Assistive Technology Pioneer Patrick Joyce Has Passed Away

We are once again saddened to report the loss of another great hacker. Patrick Joyce has passed away after a decade-long struggle with ALS/MND. Patrick was the team captain of Eyedriveomatic, the Grand Prize winning hardware from the 2015 Hackaday Prize. The loss of Patrick comes quickly after receiving word on Monday about the death of Patrick’s teammate, Steve Evans.

Despite the challenges Patrick faced in the final years of his life he was a prolific hardware hacker. He and his team won the Hackaday Prize in 2015 for designing a system which allowed electric wheelchairs to be controlled with eye gaze software without altering the chairs themselves (which are often not owned by the user). But he was also a finalist in the Assistive Technologies challenge of the 2016 Hackaday Prize. The Raimi’s Arm project set its goal at creating bionic arms for kids — a noble and worthy challenge for everyone to undertake. Check out Patrick’s profile page and you’ll see he has also built an open source head mouse (an alternative to eye gaze controls) and a headphone robot which allowed him to put on and take off his own headphones.

I find it amazing what he achieved in his work considering the physical limitations placed before him. Patrick had limited use of one hand which he used with a joystick for mouse control. His typing was done using eye gaze. Yet he managed to design and document a number of incredible creations. This is inspiring.

Reflect on this loss to our community, but take comfort in the fact that his work lives on. Cody Barnes, the software developer for the Eyedrivomatic, plans to continue work on the project. If you are interested in helping to make that open source assistive tech available to more people who need it, now is a great time to send a private message to Cody to learn more about getting involved.

This DIY Wearable Assist Goes Beyond Traditional Therapy

Bodo Hoenen and his family had an incredible scare. His daughter, Lorelei, suddenly became ill and quickly went from a happy and healthy girl to one fighting just to breathe and unable to move her own body. The culprit was elevated brain and spinal pressure due to a condition called AFM. This is a rare polio-like condition which is very serious, often fatal. Fortunately, Lorelei is doing much better. But this health crisis resulted in nearly complete paralysis of her left upper arm.

Taking an active role in the health of your child is instinctual with parents. Bodo’s family worked with health professionals to develop therapies to help rehabilitate Lorelei’s arm. But researching the problem showed that success in this area is very rare. So like any good hacker he set out to see if they could go beyond the traditional to build something to increase Lorelei’s odds.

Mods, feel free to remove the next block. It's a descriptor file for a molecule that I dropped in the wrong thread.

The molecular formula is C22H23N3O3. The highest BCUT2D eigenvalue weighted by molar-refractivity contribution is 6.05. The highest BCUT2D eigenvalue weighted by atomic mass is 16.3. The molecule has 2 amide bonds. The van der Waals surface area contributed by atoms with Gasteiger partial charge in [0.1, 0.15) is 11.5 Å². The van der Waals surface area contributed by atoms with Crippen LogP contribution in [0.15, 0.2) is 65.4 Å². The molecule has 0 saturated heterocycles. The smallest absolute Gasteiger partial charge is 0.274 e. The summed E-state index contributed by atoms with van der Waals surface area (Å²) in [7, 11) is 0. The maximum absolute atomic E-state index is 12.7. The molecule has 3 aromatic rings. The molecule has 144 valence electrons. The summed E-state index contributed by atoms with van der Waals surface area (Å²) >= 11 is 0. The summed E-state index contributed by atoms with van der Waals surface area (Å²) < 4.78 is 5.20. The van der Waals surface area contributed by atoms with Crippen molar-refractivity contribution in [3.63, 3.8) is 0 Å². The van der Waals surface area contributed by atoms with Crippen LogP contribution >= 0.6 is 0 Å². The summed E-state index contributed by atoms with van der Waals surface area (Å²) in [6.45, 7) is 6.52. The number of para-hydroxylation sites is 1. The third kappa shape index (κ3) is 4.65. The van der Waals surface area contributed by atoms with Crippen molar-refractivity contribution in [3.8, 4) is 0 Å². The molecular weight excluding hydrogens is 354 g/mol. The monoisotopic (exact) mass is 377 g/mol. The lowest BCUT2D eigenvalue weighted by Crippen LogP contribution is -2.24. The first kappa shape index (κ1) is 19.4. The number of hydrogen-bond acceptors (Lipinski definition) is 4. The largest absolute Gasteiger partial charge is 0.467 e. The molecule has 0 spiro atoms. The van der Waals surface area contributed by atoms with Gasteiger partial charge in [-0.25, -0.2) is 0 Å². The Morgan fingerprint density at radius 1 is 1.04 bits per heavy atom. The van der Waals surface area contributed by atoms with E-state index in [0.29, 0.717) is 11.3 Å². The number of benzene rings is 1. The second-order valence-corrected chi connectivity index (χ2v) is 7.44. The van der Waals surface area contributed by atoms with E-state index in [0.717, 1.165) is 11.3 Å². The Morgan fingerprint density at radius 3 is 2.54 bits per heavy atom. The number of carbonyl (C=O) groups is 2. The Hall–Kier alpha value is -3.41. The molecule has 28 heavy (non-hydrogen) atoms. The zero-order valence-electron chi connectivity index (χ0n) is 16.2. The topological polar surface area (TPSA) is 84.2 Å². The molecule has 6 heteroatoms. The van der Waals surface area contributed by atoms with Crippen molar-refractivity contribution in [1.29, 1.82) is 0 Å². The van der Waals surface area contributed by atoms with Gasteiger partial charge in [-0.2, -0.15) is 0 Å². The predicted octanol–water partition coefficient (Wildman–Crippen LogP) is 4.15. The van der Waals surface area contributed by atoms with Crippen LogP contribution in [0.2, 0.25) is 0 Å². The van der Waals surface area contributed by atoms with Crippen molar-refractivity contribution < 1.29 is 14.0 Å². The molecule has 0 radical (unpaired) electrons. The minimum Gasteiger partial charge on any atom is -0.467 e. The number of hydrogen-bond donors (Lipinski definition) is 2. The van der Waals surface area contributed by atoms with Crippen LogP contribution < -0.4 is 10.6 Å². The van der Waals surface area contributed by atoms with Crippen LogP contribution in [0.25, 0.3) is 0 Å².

What resulted is a wearable prosthesis which assists elbow movement by detecting the weak signals from her bicep and tricep to control an actuator which moves her arm. Help came in from all over the world during the prototyping process and the project, which was the topic of Bodo Hoenen’s talk at the Hackaday SuperConference, is still ongoing. Check that out below and the join us after the break for more details.

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Hackaday Prize Entry: Open Sip And Puff

A sip-and-puff device is an assistive technology used by people who cannot use their hands. Being a quasi-medical device, you can imagine this technology is extremely expensive, incapable of being modified, and basically a black box that can’t do anything except what it was designed for. For his Hackaday Prize entry, [Jason] is building his own sip-and-puff interface that’s cheaper and more capable than the available commercial versions.

Sip-and-puff devices can be mapped to control a wheelchair, click a mouse, or press a key on a keyboard. You can do a lot with USB, so for this open sip-and-puff device, [Jason] is using the ever-popular ATmega32U4 microcontroller.

USB is only one part of the problem, and to measure the sips and puffs of air through a plastic hose, [Jason] is using a pressure sensor from Freescale/NXP. While this is very similar to what would be found in the off-the-shelf version of a sip-and-puff device, it’s rather hard to interface with. The current version of the board is using an instrument amplifier, and the mechanical connection between the pressure sensor and the board is slightly bizarre. [Jason] has a few ideas for a better sensor, and for the rest of the Hackaday Prize he’s going to work on redesigning this device with simplicity in mind.